During a person's lifetime, the only way to discover if he has a will is to ask. The existence of a will becomes public information, however, when the testator dies. The executor files the last will and testament with the court where a probate judge determines the validity of the will and supervises will administration. Probate documents are open to the public for viewing. Once you determine which court probates a deceased person's estate, a look in the court probate file confirms or disproves the existence of a will.
Determine where the deceased testator resided. Generally, the court in the county in which the deceased spent his last years has probate jurisdiction. Call the court clerk's office in that county and ask how to check probate status. Some courts maintain automated phone lines where you input the deceased's name and date of death to learn the probate file number. Others update an Internet site with probate information. Many jurisdictions require you to go to the court itself. If this is the case, obtain the street address of the court and its business hours.
Read More: How to Read a Last Will & Testament After a Death
Go to the probate court and find the court clerk's office. Give the clerk the name and date of death of the deceased and request the probate file. The clerk locates the file and allows you to read it at the window or in a separate file-review area. Look for the will among the early filings. The executor's initial filing generally consists of a Petition for Probate, the last will and testament and the death certificate. Confirm that the will testator is the person whose will you seek by comparing date of birth and street address information. Read the will.
Review subsequent documents to ascertain whether the court ruled the will valid. The executor must "prove" the will by establishing proper signing and execution in conformity with state law; all states require at least two adult witnesses. If the court ruled the will invalid -- either because of improper execution or after a will challenge -- the executor probates an earlier will. Locate and review that will later in the probate file. If no earlier will exists, the estate passes to blood kin under the intestate distribution statutes.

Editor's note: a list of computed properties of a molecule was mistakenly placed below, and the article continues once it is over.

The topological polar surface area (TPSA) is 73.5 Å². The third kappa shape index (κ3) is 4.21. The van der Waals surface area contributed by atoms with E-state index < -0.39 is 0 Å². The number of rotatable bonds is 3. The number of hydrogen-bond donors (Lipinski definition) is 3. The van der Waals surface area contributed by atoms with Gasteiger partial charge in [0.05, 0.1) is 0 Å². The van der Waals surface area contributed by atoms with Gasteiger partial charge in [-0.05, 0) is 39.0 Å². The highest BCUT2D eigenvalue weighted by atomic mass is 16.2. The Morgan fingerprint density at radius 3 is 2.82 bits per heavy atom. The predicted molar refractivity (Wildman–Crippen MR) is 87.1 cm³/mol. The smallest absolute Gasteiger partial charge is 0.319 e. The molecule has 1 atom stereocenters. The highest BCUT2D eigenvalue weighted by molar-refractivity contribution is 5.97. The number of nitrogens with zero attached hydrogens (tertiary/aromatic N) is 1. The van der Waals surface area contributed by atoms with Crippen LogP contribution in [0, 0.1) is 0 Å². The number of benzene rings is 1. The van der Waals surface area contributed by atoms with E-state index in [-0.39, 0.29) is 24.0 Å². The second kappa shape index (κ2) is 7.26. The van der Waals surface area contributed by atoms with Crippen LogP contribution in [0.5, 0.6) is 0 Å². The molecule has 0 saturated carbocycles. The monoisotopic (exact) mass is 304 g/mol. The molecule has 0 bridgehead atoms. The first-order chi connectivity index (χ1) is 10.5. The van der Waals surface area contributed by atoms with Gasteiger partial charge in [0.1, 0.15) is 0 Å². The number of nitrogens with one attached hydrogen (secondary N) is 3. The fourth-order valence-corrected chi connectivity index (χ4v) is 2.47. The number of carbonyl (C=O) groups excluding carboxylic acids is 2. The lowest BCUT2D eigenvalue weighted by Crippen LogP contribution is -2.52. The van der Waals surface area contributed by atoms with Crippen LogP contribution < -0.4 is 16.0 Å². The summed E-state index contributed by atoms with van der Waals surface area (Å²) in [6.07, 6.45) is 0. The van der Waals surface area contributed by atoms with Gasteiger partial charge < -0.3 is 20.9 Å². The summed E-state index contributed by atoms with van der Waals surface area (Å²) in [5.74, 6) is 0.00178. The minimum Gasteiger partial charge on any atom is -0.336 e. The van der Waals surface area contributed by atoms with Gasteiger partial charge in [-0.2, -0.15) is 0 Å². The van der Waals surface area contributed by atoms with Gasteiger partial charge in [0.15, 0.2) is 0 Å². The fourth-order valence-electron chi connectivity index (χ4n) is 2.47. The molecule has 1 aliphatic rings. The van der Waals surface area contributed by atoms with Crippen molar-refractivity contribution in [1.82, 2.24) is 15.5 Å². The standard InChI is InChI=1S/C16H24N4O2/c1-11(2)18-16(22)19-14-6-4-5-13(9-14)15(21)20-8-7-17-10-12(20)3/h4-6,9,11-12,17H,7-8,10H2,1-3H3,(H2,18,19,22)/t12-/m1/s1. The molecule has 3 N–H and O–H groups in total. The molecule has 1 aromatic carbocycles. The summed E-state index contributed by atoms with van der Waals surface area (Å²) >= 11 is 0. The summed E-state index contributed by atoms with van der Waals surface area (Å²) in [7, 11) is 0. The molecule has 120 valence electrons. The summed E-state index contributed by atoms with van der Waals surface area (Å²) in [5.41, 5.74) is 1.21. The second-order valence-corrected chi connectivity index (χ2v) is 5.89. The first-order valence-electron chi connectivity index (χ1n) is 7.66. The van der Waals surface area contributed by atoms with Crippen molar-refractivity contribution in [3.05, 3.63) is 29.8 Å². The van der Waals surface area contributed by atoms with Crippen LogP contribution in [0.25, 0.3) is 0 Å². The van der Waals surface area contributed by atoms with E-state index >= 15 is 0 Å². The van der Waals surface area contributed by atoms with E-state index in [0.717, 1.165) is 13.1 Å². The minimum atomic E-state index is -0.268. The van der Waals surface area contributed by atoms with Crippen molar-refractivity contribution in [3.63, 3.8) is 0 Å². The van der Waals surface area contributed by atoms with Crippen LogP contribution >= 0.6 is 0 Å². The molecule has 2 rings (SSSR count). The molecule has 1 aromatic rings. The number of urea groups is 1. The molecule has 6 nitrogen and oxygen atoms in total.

Look in other counties if the court clerk does not locate probate under the name of the deceased. "Place of primary residence" is a legal concept, turning largely on a person's intent, and sometimes people manipulate their residence for tax purposes. Determine whether the deceased maintained a residence in another county and check with that county's probate court.
Probate files, like all court files, are the property of the court system. Do not remove or amend any document in the probate file; doing so can result in stiff civil and criminal penalties. The court clerk's office generally copies file documents for a per-page fee.
Teo Spengler earned a J.D. from U.C. Berkeley's Boalt Hall. As an Assistant Attorney General in Juneau, she practiced before the Alaska Supreme Court and the U.S. Supreme Court before opening a plaintiff's personal injury practice in San Francisco. She holds both an M.A. and an M.F.A in creative writing and enjoys writing legal blogs and articles. Her work has appeared in numerous online publications including USA Today, Legal Zoom, eHow Business, Livestrong, SF Gate, Go Banking Rates, Arizona Central, Houston Chronicle, Navy Federal Credit Union, Pearson, Quicken.com, TurboTax.com, and numerous attorney websites. Spengler splits her time between the French Basque Country and Northern California.